“What are you going to do in Catalina for six days?” my friend asked. She, like me, likes urban travel for her vacations: museums, historical sites, restaurants owned by works-class chefs. My response was a blank stare for a second, and I’m rarely at a loss for words. “We relax,” was the first thing I could think to say. But relaxing is an acquired taste – a developed skill. I’ve been practicing how to do it in Catalina for the past fifteen years.
It all started around the turn of the century, when we were invited for a day trip to visit friends who’d rented a house for the week. In that one day, we did most of the things it now takes us the better part of a week to do. We walked around the shops briefly, spent a couple of hours by the water at the so-called “private” beach at Descanso, sat at the house talking for a little, and then had dinner at the then-extant Blue Parrot, a seafood restaurant with an elevated view of the harbor.
I vowed to come back the next year, and we did, with my dad and mother-in-law in tow. We got a couple of rooms in the Hotel St. Lauren, famous for its pink exterior, and did pretty much the same thing as the time before, but this time we spread it over two days. Meanwhile, the grandparents found a cafe looking out on the crescent harbor and continued their ongoing conversations in New Yorkese in Avalon, for a change, instead of their typical Brentwood cafe.
Over the years, we rented places every August, sometimes bringing friends along or meeting them there. When my nephew turned two, my sister and brother-in-law decided to join us and, over the next eight years, we rented the same condo at the Hamilton Cove complex, just outside of Avalon. We spent hours on the veranda looking out at the Greek Isle-like vista, and settled into annual patterns like: shop at the local Von’s upon arrival and go to the pool, second day was the walk around town, third day at Descanso beach. We always cooked breakfast in, with me as the galley chef. We always ate lunch out, always BBQ’d one night, always miniature-golfed, plus a bunch of other annual “always” initiatives.
People travel for many different purposes. It’s been a while since I was in the travel industry myself, but, as I recall, the top reason people traveled was to visit relatives. Keeping it in the family is still the major motivator for a trip. After that, people travel to see friends, see or do new things, and, among other reasons – for the purpose of relaxation. Personally, I’ve always traveled with the urgency of wanting to knock places I haven’t seen off my list and/or re-visit places I loved. I plan my typically ten-day trips by hitting the ground running with nearly every day pre-planned. I’m busy most of the time when I travel.
But what I call “relaxation travel” has the purpose of creating liberties from the daily grind that ultimately allow a person to relax. You are relinquished from decision making, freed from a time schedule and unshackled from a to-do list.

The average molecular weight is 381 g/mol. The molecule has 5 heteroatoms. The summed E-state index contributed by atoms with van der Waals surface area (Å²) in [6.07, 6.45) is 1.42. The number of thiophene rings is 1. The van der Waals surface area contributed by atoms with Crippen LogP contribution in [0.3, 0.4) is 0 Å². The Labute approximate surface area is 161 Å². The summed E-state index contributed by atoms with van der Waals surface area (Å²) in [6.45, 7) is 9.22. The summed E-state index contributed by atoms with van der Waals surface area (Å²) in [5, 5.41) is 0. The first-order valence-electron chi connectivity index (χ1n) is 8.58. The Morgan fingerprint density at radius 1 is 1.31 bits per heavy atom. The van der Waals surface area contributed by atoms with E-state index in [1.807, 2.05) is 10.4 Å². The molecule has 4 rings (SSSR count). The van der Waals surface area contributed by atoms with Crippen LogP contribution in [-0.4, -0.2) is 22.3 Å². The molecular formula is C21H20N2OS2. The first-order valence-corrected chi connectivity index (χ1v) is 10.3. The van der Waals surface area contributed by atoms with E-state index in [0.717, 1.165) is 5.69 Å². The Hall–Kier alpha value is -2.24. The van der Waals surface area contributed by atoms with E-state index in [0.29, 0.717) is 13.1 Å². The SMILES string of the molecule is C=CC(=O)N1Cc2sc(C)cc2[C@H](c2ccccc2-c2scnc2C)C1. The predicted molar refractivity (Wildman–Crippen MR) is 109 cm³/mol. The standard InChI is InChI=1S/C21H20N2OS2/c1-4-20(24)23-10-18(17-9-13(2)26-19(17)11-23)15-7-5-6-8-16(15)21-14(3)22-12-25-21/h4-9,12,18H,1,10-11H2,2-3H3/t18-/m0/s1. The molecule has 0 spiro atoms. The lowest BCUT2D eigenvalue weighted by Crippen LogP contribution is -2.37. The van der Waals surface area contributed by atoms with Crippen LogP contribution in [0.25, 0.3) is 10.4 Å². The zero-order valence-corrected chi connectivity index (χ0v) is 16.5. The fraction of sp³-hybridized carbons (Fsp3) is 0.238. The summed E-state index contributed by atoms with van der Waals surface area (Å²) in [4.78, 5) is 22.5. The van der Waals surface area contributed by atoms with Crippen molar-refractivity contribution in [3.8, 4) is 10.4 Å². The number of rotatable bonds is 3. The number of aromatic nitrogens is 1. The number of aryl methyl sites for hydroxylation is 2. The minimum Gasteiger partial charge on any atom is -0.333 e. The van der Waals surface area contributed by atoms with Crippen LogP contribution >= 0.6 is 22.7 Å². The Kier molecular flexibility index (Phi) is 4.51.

It all starts with not having to set an alarm to awaken. I love staying up late, and having to cut short my night’s sleep is one of the biggest contributors to my frequent drowsiness at odd times. When I’m home, I dance up to four times a week, which entails setting out around 7 pm, and staying out until midnight. I love my pastime, but even our hobbies can turn into chores when partaken of night after night. Many dancers are either young, or already retired, but my work day generally stretches from 8 to 4, Monday through Friday. That makes for a morning alarm at 6:30 am, and no respite for a nap on my sofa until 4:30 pm, if there are no afternoon errands to run.
In order to play hard, you actually have to work hard; it makes the play part sweeter. It goes without saying that I have no work and no dancing here, but, that I can get most places that I travel. What’s different here from my regular destinations is that there is nobody to meet up with other than who I’ve brought along, and no pressing things to run out to see. Having said that, people who only come here once or twice can and will find activities to do: I’ve been on golf cart tours, glass bottom boat tours and we’ve rented kayaks and bikes in the past as well. The beauty of having been here so many times, however, is that I don’t have to do any of that. I’m free of the obligation of trying to occupy myself with external attractions, and can instead sit with a book and read, write Ruth’s Truths essays, or just surf the web on my iPad. As a family, we also like to play board games, card games, and color in coloring books. I brought my crochet bag, but have not yet bothered to even unpack it.
When you create or follow traditions, you find yourself having to make fewer decisions. This is part of the attraction for those who strictly observe dietary plans, religions, and specific cultural practices. Not having to make so many decisions releases stress. For Type-A personalities like me, however, who seek opportunities to problem solve and take responsibility, I’m switched on 24-7 and 365. That’s why I love coming to Catalina once a year, for a break. Last year, all of my trips were decision-heavy: India, Europe and multiple jaunts in and around California, including replacing our annual Catalina trip with a week in the Bay Area.
There is travel, and there are vacations.
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